Thursday, December 29, 2011


I just completed listening to the audiobook version of Matterhorn by Karl Marlantes, having read the book about a year ago. This book's massive success puts to lie the little cartoon above. Yet, in a way, it is the exception that proves the rule. Matterhorn is more like going on deployment than reading a novel.  It is unrelentingly brutal but not even a pale shadow of the real brutality that was the Vietnam War--"my" war.

In response to several of Marlantes' observations, observations I myself have remarked on at times in my ravings to friends, I was moved to put out a second edition of my book, Surfing Vietnam. In this second edition, I wanted to underscore the fact that a real war was occurring half a world away, as my protagonist wanders through an America sickened and subverted by the lies and brutality the political war was spawning at home.

In order to heighten the reader's awareness of the real war, in addition to including seven military-style obituaries at the ends of chapters for male characters appearing in those chapters, that I put in at the last minute in the first edition, I began each chapter in this second edition with a pithy quote about war. Tofurther underscore the fact of the "real" war, I wrote an epilogue in which my protagonist describes a meeting in Paris with a highly decorated Marine Captain in Paris in 1975 who bears an eerie resemblance to the protagonist in Matterhorn and to Marlantes himself.

In the Epilogue, the Marlantes figure reiterates some of the observations he makes in his book. He exposits through one of his characters that there is nothing to steal in Vietnam. All wars are probably immoral, but some are also illogical. It is sane and rational to steal another country's wealth, land, gold or oil--not moral, but logical. Vietnam was neither moral nor logical. The double whammy of lunacy inherent in such a war and the government's attempts through intimidation, lies, and betrayal to rationalize and justify the lunacy were the seeds planted during the Vietnam War that are bearing fruit now in a country that is enslaving its own citizens, throwing out Constitutional Law, English Common Law and all decency in the name of fighting the so-called "war on terror" and preserving corporate interests.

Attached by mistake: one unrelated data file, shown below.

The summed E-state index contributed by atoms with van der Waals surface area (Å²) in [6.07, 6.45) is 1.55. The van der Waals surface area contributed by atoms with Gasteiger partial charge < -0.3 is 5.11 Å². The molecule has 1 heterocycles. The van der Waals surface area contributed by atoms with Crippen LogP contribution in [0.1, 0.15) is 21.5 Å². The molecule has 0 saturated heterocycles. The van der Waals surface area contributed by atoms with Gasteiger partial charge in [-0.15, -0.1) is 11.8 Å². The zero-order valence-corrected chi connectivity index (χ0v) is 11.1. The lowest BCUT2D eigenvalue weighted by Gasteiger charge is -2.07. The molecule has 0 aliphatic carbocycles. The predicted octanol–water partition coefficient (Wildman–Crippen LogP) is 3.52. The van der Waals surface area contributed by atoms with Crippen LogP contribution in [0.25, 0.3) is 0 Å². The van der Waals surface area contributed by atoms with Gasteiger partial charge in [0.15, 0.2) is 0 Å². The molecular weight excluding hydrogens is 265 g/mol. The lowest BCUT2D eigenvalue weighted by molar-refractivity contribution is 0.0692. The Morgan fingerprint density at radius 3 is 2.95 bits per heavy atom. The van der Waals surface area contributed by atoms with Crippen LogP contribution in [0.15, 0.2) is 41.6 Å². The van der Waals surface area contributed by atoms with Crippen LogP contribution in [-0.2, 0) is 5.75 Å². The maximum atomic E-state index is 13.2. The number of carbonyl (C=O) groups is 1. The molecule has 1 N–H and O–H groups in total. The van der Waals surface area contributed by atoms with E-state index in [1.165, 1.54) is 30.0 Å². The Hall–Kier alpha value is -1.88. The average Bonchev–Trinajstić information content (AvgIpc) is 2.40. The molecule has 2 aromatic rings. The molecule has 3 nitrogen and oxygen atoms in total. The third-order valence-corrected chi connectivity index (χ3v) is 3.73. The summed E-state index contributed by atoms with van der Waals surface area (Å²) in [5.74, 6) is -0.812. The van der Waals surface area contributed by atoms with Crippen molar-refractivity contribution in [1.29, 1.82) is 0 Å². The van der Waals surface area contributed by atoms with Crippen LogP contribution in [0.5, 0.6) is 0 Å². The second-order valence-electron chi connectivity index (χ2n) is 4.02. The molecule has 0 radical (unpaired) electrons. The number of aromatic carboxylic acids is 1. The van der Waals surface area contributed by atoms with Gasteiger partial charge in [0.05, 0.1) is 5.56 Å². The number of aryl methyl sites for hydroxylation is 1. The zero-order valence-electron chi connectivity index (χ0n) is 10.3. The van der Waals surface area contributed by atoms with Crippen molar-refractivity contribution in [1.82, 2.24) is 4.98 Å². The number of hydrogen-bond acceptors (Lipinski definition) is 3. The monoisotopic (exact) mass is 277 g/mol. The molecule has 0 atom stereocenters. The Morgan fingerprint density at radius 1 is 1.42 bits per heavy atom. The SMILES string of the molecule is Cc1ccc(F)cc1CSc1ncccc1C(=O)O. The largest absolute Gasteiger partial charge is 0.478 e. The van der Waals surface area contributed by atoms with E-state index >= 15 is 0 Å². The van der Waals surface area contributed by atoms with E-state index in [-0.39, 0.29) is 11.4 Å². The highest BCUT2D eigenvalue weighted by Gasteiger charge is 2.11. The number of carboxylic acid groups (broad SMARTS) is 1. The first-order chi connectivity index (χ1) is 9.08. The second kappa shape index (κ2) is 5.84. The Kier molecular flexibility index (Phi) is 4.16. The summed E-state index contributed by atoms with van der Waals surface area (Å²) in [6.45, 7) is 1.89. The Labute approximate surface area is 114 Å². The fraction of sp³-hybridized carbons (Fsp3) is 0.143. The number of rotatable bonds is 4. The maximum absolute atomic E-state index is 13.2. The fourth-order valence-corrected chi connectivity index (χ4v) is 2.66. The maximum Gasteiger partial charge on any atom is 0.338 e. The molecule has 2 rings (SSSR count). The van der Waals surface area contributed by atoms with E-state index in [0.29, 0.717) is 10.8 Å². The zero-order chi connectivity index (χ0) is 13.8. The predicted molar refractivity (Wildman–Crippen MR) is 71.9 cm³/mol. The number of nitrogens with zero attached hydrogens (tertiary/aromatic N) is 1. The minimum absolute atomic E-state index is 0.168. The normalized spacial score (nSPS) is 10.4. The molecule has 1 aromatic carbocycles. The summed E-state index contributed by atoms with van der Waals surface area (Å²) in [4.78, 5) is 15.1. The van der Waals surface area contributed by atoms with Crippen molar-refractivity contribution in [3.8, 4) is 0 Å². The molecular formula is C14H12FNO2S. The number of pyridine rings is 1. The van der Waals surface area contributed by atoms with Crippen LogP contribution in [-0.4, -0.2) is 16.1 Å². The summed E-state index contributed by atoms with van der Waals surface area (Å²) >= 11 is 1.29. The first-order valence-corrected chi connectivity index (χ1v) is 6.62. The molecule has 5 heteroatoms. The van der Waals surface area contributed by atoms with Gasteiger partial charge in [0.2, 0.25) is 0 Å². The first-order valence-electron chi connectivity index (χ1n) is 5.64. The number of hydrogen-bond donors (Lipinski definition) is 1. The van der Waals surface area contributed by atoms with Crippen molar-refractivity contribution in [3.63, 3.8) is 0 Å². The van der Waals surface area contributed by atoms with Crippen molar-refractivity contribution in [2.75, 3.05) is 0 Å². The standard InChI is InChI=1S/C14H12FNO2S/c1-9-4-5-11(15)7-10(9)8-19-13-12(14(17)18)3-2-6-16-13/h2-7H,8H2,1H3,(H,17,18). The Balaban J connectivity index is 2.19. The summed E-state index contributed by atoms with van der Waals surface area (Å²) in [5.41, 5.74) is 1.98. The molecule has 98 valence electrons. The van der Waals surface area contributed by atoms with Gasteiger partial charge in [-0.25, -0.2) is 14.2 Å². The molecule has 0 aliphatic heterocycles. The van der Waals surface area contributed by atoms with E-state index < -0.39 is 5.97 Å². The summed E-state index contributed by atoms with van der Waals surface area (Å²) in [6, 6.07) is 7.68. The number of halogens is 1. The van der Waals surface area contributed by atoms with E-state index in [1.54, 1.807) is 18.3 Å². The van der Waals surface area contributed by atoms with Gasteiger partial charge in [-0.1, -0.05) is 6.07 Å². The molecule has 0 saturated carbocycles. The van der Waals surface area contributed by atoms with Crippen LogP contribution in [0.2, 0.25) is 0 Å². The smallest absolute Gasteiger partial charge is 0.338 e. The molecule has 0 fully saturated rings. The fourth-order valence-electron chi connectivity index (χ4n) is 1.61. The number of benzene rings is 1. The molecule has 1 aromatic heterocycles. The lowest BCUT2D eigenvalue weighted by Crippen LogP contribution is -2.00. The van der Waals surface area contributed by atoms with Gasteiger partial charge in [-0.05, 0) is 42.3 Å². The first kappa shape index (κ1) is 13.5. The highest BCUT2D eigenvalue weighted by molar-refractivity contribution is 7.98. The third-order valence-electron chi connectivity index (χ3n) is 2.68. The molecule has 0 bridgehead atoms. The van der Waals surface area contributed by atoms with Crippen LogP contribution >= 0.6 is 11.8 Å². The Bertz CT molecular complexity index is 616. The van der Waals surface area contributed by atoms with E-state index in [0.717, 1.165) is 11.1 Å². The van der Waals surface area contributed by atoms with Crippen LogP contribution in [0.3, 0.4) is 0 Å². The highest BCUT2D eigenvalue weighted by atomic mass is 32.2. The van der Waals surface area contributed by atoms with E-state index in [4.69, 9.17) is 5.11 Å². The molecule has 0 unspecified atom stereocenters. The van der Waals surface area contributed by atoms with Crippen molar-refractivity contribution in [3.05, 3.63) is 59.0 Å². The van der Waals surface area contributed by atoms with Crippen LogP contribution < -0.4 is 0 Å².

I never set out to write Surfing Vietnam as a political polemic, but rather a worm's eye view of a society enmeshing itself in the lies and betrayals necessary to conduct such a lunatic war. Fighting a war in the jungle was not protecting NewYork from a communist take-over. The little brown men who fought like tigers and died like flies were not fighting for Marx or Lenin, but for a homeland that housed their ancestors and families and provided their livelihoods. One week in the jungle in combat would have persuaded Kennedy and Johnson,  Kissinger and McNamera  that the "principles" they were fighting for were just a load of bullshit Sophistry.

I would hope that some young people read Matterhorn and Surfing Vietnam. I pray they are not all as vapid as the young lady in the cartoon at the head of this blog post.

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